Its pretty intimidating driving down a slide and looking up over your head into a huge pile of frenzied water for the first time, but Steve doesn’t hesitate. He plows into the pillow and is violently cast aside to finish his run upside down yet again. Steve rolls up with a smile on his face, saying maybe he should have leaned in a little harder. There just might be something wrong with that guy.
The next drop lies across yet another huge pool fo calm water and the group has gone ahead to scout it as I check with Wayne to make sure he is planning on staying with a group of friends. They are all gathered at the river left slot, having a great time photographing each other running the drop. He tells me he is OK and I paddle down to the rest of the group at the next drop.
There are several options for running this one. The easiest option is to run to the extreme river left and down a slide, punching a small diagonal hole at the bottom. The more adventuresome can make a 6′ boof off a flake of rock located in the right center. Immediately below the flake is a large rock, splitting the current into left and right channels. It is important to come off the flake ito the left channel as it is really manky, swift and shallow over on the right. The AW page says that there has been a lot of skin donated in the right channel and I have a scar from several stitches below my chin that can attest to that. Finally, you can run down a tongue all the way over on river right, deliberately setting yourself up for a trip through the right channel. Although a few paddlers opt for this route, it is generally avoided.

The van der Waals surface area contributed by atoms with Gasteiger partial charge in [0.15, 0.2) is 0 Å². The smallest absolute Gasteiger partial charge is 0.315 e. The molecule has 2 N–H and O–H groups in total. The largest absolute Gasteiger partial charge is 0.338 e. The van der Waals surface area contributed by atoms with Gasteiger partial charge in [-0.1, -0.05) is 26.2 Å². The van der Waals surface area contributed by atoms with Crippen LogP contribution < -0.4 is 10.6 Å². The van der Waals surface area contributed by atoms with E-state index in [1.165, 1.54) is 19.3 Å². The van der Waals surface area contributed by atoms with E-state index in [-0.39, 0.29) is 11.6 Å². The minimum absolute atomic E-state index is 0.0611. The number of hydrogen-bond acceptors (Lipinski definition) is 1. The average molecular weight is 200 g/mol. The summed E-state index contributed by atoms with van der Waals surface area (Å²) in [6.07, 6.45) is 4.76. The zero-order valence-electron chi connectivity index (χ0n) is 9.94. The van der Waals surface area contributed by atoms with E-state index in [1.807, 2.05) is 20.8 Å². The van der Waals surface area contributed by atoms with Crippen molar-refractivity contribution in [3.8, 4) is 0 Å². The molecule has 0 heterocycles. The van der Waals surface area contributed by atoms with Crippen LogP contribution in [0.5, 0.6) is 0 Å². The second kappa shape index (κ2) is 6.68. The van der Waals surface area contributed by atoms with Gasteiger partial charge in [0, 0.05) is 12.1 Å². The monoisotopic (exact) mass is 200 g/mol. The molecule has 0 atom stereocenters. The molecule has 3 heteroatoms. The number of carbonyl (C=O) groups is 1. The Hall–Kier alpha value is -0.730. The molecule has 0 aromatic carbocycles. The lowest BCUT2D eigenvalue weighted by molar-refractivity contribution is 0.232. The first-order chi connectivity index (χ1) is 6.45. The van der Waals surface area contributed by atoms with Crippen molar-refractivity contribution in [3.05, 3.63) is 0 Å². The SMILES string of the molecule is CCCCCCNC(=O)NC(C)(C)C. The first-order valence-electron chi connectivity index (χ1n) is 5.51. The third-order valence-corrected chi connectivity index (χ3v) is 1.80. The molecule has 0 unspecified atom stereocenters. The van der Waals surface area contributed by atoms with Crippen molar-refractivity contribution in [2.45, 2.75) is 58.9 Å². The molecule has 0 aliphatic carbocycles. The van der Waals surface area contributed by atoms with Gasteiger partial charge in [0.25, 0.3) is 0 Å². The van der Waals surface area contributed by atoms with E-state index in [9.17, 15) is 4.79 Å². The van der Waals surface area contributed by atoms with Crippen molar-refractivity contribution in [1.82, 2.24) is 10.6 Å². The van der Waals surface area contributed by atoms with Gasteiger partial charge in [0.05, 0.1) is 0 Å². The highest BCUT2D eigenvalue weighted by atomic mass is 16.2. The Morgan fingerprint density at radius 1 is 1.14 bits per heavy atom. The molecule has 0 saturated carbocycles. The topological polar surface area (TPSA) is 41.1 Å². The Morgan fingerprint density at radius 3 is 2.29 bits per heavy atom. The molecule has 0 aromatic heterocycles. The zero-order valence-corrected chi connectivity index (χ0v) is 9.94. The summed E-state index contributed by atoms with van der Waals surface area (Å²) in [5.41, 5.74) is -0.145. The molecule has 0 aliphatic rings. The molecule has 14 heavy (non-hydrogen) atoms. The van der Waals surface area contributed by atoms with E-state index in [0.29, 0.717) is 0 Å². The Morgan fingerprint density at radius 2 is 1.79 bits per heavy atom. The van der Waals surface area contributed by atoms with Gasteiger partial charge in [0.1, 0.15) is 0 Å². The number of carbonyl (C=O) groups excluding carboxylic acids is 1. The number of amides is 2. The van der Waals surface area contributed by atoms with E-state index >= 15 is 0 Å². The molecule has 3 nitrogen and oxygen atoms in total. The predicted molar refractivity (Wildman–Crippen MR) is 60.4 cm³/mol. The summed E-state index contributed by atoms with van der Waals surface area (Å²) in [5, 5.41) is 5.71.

The others are out of their boats scouting so I line myself up for the boof as they watch. Starting from river right, I drive hard to my left over the flake of rock but slide off to my right a little early. Circumstances have now altered my plan and I am, unfortunately, headed for the right channel. The 90 gal displacement of my Super Hero handles it pretty well with just a quick brace here or there needed to stay upright. I hope the rest of the group doesn’t think that is the preferred line.
Sam comes next, going for the boof with the same result as I had. Miraculously, he too remains upright through the right slot. AS we watch, Eddie and Rich make clean runs off the flake into the left channel. Steve, in a rare show of good sense, has elected to run the river left slide and negotiates it perfectly.